Our good friend Jedd was at the Singapore Toy, Game, and Comic Convention this past weekend, and sent us this update.
I just got done with STGCC 2015! I’ve attached some booth photos, as with every year, Hot Toys has some impressive dioramas and displays up, with more of a Star Wars bent this year due to the imminent release of The Force Awakens. We also had a giant life-sized Hulk vs. Hulkbuster statue. The photos of Marvel statues (Elektra, Daredevil, Iron Man, Black Bolt) are from XM Collectibles. I’m not really sure who made the Poison Ivy statue prototype but I thought it was pretty enough to include. Then there are the actually levitating DeLorean and hoverboard models from KidLogic.
The local Star Wars collecting community did up a few dioramas, including the LEGO Simpsons family watching a performance of Jizz (yes, we’ve all heard the jokes) by the Bith musicians at Mos Eisley Cantina, and Hasbro Black Series figures lining up to get some satay from street food vendor Jabba the Hutt.
On the eve of New York Comic Con, I’m doing a bit of catch-up on a piece that our good friend Jedd sent in several weeks back, during the Singapore Toy, Game & Comic Convention. It’s a great interview with designer toy icon Frank Kozik. Be sure to check out Jedd’s own site, The Movie and Me, for his full coverage of STGCC and much more.
Artist and designer Frank Kozik is known in collectible art circles as the creator of the Labbit, but it also famous as a poster designer who created artwork for bands such as The White Stripes, Pearl Jam, The Beastie Boys and Nirvana. The commercial artwork he has done includes work for Nike, Swatch and MTV. Kozik was in Singapore as a guest of the Singapore Toys, Games and Comics Convention (STGCC) and I got to sit down with him to discuss his work. He was somewhat intimidating and frank and off-the-cuff, giving a detailed description of how Labbit came to be (it involves booty calls) and offering a surprising, piece of advice to aspiring artists.
Jedd Jong: What was the genesis of Labbit; how did you conceptualise that?
Frank Kozik: That’s an interesting story. In the mid-90s, I was going to Japan quite a bit, I was working with the people there. When I went over there for the first time, I was really in Sanrio products, was really into like Hello Kitty and Keroppi and stuff, I thought it was very interesting, the stuff they were doing. I liked how they did the characters, it was like super-perfect. What’s interesting is in Japan then, it was just something for low-class people. These were are sort of like snotty Shinjuku fashion dudes, right? And they’re like “what do you want to do, do you want to do cocaine on top of a mountain?” and I’m like “no, I want to go to Kitty Land!” And they all just thought I was crazy, they were like “what?!” They couldn’t understand, it was such a low thing for them. And I tried to explain it, I said “look, there’s something really interesting here. It’s like super-perfect way to develop a character,” like you got to get beyond who buys it. In the US, it became a really big cult thing.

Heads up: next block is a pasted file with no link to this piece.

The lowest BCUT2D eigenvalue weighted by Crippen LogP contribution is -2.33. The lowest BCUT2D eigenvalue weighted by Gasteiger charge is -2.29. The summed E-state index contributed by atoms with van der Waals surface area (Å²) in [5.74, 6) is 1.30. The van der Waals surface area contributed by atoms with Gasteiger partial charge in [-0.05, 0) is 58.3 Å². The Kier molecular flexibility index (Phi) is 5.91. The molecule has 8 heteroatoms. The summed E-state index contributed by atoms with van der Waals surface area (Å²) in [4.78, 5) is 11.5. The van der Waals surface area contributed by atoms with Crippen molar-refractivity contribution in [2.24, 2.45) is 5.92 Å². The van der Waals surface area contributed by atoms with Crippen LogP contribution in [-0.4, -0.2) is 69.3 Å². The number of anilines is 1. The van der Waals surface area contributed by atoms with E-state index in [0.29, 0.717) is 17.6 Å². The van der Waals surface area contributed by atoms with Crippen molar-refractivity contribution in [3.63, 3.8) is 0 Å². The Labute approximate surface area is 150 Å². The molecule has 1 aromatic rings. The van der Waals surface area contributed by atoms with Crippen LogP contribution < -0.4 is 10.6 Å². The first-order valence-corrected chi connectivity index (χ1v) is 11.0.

While I’ve got Hulk on my mind, I’d be remiss if I didn’t highlight the recent reveals by Hot Toys for their Avengers Bruce Banner figure. We first saw puny Banner in a shawarma diorama at SGTCC. At the time I thought Hot Toys was cruel for making a custom we could never get ourselves. Now I find myself in a quandary – I don’t have a Tony Stark figure. And Hot Toys hasn’t made a Steve Rogers figure. So do I get Banner? In fact, there’s two options. One is Banner by himself, while the other includes the really awesome Hulk figure, I think with some additional “set pieces” to liven up your display.
Here’s a wrap-up of Jedd’s STGCC coverage with an interview with Nathan Hamill, artist and toy designer, who coincidentally is one of Mark Hamill’s kids. He talks with Jedd about toys, art, comics, and, yes, a little bit about Star Wars.
Jedd: Welcome to Singapore!
Nathan: Thank you!
Are you having a good time so far?
Excellent. First time here and it’s stunning, it’s incredible. The weather was perfect yesterday; it’s great so far.
I had a look at your Twitter feed, really cool stuff. Beneath your handle, it says “I makes what I likes.” What do you think has been the most rewarding thing of living by that maxim?
Yeah, “I makes what I likes” is just… first of all, I think it’s funny because it’s using improper English, which makes me laugh. Like “I makes what I likes,” yeah… I try to keep it as simple as that. So yeah, my motto, “I makes what I likes,” at the end of the day it should come down to whether or not it’s something that you enjoy, not to be too convoluted about what your themes and what your concepts are. Yeah, that stuff is good and fine but I guess I’m trying to… you know, take things less seriously.